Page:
German Chancellor Angela Merkel (R) and Italian PM Mario Monti at a press conference on January 11, 2012 in Berlin.
- Germany’s economic recovery went into reverse at the end of last year
- The country still notched up 3 per cent growth in 2011
- Economists expect this year will see sharply slower growth or even stagnation
Wiesbaden (Financial Times) — Germany’s economic recovery went into reverse at the end of last year but the country still notched up 3 per cent growth in 2011 — twice as fast as in the US and the rest of the eurozone.
Highlighting the robustness of Europe’s largest economy — even as the eurozone debt crisis escalated — the Wiesbaden-based federal statistics office reported 2011 overall had seen only a modest slowdown from the 3.7 per cent growth seen in 2010, which was the fastest since the country’s reunification in 1990.
However, Wednesday’s figures did not dispel fears that even Germany was being hit by the eurozone crisis. The statistics office estimated German gross domestic product had fallen by about a quarter of a per cent in the fourth quarter. That increased the chances of German falling into recession — defined as two quarters of contracting activity.
Economists expect this year to see sharply slower growth or even stagnation. The Bundesbank is forecasting that growth will slow to 0.6 per cent in 2012 – before re-accelerating to 1.8 per cent in the following year.
Last year also saw Germany’s public sector deficit fall to just 1 per cent of GDP, down from 4.3 per cent in 2010. That brought the country clearly back below the 3 per cent limit set for eurozone member states.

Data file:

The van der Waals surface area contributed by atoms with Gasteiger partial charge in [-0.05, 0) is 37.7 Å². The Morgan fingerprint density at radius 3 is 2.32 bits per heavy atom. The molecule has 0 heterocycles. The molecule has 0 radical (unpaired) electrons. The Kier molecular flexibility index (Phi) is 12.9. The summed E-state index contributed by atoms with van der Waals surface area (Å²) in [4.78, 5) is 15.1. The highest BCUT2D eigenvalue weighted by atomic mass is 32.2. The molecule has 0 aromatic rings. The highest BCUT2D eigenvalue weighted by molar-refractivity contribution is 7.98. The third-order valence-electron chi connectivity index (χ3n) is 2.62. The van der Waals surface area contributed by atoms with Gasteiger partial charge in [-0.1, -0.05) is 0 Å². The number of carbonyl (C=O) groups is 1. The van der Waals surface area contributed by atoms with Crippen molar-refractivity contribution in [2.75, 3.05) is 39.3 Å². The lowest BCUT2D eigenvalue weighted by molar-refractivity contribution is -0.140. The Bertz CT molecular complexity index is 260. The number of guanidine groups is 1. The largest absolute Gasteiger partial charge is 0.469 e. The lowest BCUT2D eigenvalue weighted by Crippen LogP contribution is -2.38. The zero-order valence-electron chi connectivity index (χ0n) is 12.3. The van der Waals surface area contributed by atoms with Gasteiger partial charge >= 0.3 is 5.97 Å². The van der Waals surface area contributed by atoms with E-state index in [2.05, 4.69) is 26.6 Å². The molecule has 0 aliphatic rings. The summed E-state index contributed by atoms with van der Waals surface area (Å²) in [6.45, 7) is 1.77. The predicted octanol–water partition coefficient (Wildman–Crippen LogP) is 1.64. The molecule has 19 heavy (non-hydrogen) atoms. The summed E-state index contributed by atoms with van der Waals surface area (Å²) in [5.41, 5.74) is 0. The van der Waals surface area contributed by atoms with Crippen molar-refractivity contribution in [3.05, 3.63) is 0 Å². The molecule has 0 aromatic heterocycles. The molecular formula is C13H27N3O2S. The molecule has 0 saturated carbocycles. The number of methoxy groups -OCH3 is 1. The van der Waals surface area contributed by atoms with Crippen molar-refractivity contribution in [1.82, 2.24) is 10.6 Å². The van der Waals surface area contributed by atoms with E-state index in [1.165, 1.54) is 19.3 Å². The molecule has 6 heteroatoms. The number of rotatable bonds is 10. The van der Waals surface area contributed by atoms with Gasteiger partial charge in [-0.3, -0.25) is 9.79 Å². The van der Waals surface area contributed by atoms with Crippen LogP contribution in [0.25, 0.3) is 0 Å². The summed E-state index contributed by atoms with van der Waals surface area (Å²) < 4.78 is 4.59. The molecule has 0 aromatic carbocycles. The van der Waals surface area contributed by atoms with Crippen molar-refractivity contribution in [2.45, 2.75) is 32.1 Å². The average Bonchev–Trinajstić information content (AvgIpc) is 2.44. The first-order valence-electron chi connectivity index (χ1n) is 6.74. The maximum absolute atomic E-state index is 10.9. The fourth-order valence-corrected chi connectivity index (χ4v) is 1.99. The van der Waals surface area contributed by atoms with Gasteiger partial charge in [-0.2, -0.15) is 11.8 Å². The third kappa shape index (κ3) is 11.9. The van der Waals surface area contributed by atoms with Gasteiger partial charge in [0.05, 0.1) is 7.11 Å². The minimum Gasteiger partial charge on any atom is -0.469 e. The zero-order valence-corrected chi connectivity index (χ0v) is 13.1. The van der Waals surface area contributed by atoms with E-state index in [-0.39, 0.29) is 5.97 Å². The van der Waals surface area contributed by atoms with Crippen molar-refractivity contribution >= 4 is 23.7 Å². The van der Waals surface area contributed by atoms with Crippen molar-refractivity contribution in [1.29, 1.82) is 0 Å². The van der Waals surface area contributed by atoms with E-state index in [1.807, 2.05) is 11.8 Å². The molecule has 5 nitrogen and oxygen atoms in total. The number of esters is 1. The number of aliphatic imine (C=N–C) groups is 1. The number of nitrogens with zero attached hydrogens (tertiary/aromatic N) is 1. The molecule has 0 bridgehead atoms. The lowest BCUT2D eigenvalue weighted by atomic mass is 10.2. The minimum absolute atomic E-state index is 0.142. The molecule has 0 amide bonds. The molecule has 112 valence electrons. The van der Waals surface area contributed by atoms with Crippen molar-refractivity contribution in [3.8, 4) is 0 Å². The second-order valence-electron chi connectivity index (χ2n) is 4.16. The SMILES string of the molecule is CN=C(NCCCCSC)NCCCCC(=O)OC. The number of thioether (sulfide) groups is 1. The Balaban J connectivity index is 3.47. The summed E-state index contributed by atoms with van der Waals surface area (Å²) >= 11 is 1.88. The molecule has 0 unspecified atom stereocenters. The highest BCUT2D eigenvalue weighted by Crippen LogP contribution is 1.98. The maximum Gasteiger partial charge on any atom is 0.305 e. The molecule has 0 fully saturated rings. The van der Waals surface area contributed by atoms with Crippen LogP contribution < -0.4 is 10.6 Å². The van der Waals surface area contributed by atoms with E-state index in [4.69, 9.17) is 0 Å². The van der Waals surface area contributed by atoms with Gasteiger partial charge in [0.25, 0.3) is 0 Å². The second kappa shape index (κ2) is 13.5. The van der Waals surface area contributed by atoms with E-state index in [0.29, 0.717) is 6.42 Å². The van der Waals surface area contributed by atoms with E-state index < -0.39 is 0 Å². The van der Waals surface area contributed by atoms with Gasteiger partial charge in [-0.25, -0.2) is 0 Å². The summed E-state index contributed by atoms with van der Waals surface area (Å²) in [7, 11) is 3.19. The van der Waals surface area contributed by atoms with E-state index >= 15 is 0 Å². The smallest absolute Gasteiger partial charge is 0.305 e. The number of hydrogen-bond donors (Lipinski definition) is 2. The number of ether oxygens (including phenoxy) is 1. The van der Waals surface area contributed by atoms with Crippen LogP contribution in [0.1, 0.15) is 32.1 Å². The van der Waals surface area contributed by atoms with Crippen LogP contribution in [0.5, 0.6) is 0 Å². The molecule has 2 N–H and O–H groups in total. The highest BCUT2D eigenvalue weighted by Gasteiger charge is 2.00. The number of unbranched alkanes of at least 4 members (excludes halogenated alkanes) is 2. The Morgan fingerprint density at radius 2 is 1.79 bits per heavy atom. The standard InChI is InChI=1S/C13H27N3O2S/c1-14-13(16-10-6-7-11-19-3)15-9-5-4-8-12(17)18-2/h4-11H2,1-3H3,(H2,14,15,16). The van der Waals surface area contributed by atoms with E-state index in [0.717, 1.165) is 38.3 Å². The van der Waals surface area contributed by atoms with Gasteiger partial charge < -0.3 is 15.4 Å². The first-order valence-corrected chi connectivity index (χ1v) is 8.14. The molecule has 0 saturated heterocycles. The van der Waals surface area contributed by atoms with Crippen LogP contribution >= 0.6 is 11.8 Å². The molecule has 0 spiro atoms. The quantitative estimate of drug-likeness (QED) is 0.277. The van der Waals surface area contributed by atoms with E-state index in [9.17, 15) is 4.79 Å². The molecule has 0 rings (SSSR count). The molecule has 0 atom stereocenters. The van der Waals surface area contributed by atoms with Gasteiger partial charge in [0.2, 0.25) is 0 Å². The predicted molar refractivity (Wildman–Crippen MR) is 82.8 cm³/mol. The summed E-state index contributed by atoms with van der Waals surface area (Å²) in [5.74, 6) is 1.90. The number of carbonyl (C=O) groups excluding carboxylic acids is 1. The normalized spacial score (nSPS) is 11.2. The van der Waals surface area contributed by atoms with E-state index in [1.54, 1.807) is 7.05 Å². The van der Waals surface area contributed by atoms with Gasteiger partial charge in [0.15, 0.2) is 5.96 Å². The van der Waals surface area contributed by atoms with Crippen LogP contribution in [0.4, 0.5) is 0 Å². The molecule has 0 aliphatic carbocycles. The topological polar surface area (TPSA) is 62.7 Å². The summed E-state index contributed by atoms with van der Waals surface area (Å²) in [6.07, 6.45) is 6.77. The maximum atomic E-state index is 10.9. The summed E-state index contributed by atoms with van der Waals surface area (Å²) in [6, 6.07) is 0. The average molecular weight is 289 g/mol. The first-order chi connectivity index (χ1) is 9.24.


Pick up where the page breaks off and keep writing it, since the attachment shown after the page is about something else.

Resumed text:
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The statistics office said growth in 2011 was powered largely by investment and consumer spending. That contrasted with the country’s usual reliance on export-orientated companies to drive growth. The upswing, which resulted in steadily falling unemployment, had left it among the best placed to weather the storms created by the eurozone debt problems, it said.
Germany had “again come out well from the crisis,” said Roderich Egeler, the statistical office’s president. However, he pointed out that growth had taken place mainly in the first half of last year. GDP figures for the fourth quarter will be published in mid-February.
Details for last year showed investment spending expanding by 8.3 per cent compared with 2010. Exports increased by a similar amount but were offset by a 7.2 per cent rise in imports. Private consumer spending increased by 1.5 per cent — the fastest for five years.
The robust growth was accompanied by a 1.3 per cent rise in employment — with the number employed in Germany reaching a record high of 41.1m. In turn, the favourable labour market, helped fuel the economic expansion.
The US economy is estimated to have growth by 1.6 per cent in 2011, while the eurozone economy expanded by 1.5 per cent. Within the European Union, only Sweden, Poland, Finland and the Baltic States grew faster than Germany last year.